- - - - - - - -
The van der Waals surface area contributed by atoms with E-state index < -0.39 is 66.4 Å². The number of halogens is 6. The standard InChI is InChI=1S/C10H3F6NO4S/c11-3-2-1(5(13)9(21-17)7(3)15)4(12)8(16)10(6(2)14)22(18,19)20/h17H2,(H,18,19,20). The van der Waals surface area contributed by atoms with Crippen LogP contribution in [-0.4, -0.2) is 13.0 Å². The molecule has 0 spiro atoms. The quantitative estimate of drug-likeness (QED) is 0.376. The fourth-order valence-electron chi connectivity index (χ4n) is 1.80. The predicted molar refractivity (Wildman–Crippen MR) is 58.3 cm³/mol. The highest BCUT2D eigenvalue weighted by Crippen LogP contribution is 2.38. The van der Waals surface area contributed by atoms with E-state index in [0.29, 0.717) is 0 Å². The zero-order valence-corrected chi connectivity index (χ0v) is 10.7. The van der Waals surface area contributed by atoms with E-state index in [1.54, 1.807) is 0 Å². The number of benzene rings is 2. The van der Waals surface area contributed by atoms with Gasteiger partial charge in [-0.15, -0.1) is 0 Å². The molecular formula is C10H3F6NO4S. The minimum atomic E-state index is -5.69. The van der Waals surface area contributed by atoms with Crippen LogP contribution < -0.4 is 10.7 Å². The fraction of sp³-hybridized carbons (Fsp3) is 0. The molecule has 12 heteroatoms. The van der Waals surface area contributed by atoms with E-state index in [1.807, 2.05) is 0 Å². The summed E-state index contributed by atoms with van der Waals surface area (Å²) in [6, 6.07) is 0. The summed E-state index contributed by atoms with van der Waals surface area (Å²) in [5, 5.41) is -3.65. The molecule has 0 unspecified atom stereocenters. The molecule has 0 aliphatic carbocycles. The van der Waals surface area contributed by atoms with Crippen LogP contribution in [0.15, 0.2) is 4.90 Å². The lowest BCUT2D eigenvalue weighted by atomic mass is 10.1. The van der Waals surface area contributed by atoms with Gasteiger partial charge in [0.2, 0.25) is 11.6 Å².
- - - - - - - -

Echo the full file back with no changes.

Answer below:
The van der Waals surface area contributed by atoms with E-state index < -0.39 is 66.4 Å². The number of halogens is 6. The standard InChI is InChI=1S/C10H3F6NO4S/c11-3-2-1(5(13)9(21-17)7(3)15)4(12)8(16)10(6(2)14)22(18,19)20/h17H2,(H,18,19,20). The van der Waals surface area contributed by atoms with Crippen LogP contribution in [-0.4, -0.2) is 13.0 Å². The molecule has 0 spiro atoms. The quantitative estimate of drug-likeness (QED) is 0.376. The fourth-order valence-electron chi connectivity index (χ4n) is 1.80. The predicted molar refractivity (Wildman–Crippen MR) is 58.3 cm³/mol. The highest BCUT2D eigenvalue weighted by Crippen LogP contribution is 2.38. The van der Waals surface area contributed by atoms with E-state index in [0.29, 0.717) is 0 Å². The zero-order valence-corrected chi connectivity index (χ0v) is 10.7. The van der Waals surface area contributed by atoms with E-state index in [1.54, 1.807) is 0 Å². The number of benzene rings is 2. The van der Waals surface area contributed by atoms with Gasteiger partial charge in [-0.15, -0.1) is 0 Å². The molecular formula is C10H3F6NO4S. The minimum atomic E-state index is -5.69. The van der Waals surface area contributed by atoms with Crippen LogP contribution < -0.4 is 10.7 Å². The fraction of sp³-hybridized carbons (Fsp3) is 0. The molecule has 12 heteroatoms. The van der Waals surface area contributed by atoms with E-state index in [1.807, 2.05) is 0 Å². The summed E-state index contributed by atoms with van der Waals surface area (Å²) in [6, 6.07) is 0. The summed E-state index contributed by atoms with van der Waals surface area (Å²) in [5, 5.41) is -3.65. The molecule has 0 unspecified atom stereocenters. The molecule has 0 aliphatic carbocycles. The van der Waals surface area contributed by atoms with Crippen LogP contribution in [0.15, 0.2) is 4.90 Å². The lowest BCUT2D eigenvalue weighted by atomic mass is 10.1. The van der Waals surface area contributed by atoms with Gasteiger partial charge in [0.2, 0.25) is 11.6 Å².